Brenda was very pleasant to deal with, and I explained the situation to her. She suggested that I had two potential options. I could send the product back to Merrell for replacement of a similar product. Since they no longer made this specific model, I would have to pick a comparable jacket to replace it, which wasn't really a viable option in my situation. Or, I could take the jacket to an establishment that offers sewing repairs and mail or fax a copy of my receipt to Merrell. Brenda indicated that I would then receive reimbursement from Merrell for the cost of the repair (up to USD$25).

                I managed to find a dry cleaner establishment in my neighborhood that did sewing repair work. They did a fine job of repairing the blown seam. I delayed sending the receipt to Merrell, so I have not yet received word back from them, but expect to do so soon. I will update how this experience ended during the final report in a couple months.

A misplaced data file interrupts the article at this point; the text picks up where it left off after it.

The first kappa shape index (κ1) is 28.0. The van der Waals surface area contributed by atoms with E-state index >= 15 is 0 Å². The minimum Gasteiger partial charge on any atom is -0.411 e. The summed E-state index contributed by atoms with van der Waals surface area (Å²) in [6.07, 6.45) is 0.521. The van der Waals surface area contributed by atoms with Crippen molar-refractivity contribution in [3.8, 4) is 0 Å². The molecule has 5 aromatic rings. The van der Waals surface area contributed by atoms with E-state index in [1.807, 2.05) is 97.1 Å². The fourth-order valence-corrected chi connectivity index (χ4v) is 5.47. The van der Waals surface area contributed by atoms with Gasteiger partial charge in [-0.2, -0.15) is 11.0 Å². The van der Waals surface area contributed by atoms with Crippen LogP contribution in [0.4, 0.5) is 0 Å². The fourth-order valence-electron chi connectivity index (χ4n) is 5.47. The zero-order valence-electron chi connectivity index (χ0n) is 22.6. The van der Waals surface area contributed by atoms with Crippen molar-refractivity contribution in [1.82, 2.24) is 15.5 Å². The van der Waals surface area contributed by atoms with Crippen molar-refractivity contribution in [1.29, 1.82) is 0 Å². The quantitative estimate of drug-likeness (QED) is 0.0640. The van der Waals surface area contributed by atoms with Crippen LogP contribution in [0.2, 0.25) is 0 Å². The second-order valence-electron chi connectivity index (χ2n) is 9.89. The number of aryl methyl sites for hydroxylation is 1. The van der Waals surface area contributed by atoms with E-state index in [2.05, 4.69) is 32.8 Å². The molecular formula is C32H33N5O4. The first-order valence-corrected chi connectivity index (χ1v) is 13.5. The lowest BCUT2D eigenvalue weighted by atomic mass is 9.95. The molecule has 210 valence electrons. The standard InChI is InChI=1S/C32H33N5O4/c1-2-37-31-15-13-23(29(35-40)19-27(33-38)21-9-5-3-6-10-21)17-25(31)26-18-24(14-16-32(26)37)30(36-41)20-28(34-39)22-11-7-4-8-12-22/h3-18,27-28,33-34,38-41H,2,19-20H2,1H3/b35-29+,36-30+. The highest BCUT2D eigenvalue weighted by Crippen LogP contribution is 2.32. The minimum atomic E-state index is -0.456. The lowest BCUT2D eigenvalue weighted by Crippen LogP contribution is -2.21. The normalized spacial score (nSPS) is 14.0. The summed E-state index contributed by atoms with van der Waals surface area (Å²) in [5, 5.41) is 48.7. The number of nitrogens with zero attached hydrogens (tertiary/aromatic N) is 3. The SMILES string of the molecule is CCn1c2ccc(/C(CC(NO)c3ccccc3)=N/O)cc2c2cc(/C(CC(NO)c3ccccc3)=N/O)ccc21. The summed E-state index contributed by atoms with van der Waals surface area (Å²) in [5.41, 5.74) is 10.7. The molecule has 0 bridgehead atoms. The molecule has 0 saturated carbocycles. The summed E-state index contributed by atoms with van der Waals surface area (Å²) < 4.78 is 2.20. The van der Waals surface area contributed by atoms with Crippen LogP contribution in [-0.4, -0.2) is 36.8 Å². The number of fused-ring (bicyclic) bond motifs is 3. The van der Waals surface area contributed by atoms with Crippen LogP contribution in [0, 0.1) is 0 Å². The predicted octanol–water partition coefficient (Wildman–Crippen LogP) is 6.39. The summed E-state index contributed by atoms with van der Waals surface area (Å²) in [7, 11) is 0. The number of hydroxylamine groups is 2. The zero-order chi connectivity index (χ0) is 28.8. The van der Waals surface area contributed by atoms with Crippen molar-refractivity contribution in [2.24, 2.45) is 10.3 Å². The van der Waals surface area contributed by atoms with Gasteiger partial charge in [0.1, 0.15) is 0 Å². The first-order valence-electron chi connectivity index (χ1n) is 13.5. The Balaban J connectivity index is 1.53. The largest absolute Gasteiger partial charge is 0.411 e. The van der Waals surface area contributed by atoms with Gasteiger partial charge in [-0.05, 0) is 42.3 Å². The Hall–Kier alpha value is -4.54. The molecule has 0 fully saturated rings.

SUMMARY

                This concludes my field report. Please check back in a couple months for the exciting conclusion and the long-term report.

                Many thanks to both Merrell and BackpackGearTest for allowing me to test the Rove Tech Jacket!



                This report was created with the BGT Report Generator.
                Copyright 2009. All rights reserved.
              • Brian Tannehill
                I ll edit shortly. In the meantime check out picasa on google. Could transfer pics that way. Brian
                Message 7 of 9 , Apr 1, 2009
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                  I'll edit shortly. In the meantime check out picasa on google. Could
                  transfer pics that way.